The solar panel industry is a cautionary tale in this regard. Federal- and state-incentivized demand has led to soaring installation over the past two decades, but virtually all of it has been supplied by imports from China and other Asian locations. China now dominates every part of the solar PV supply chain, gaining massive scale and learning advantages. To avoid making the same outcome in the EV industry, federal policy must address both supply and demand.
The starting gun for the race to be a part of the auto industry’s future has sounded. The United States is already lagging behind. Unless the federal government gets serious, the nation may be stuck there for good.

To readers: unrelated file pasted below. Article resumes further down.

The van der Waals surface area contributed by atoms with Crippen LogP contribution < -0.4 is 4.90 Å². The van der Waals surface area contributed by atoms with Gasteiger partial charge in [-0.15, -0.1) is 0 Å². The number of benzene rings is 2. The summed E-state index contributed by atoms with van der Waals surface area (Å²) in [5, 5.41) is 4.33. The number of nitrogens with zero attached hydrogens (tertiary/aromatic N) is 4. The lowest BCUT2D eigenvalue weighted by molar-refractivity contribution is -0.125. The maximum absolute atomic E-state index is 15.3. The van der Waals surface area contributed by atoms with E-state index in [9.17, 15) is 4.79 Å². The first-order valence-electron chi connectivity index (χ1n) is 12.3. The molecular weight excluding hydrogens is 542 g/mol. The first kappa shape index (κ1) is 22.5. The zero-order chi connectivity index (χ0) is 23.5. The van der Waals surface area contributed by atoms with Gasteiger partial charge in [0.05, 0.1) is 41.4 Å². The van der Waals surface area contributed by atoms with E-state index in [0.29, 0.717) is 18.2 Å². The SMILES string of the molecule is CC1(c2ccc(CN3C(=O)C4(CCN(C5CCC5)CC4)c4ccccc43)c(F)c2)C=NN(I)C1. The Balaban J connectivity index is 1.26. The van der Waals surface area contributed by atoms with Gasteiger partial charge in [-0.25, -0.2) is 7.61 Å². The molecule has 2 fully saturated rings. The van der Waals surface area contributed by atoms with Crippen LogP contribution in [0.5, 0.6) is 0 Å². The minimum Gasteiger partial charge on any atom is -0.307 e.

David M. Hart is a senior fellow at the Information Technology and Innovation Foundation (ITIF) and professor of public policy and director of the Center for Science, Technology and Innovation Policy at George Mason University.
This article originally appeared on the ITIF's website. It is used with permission.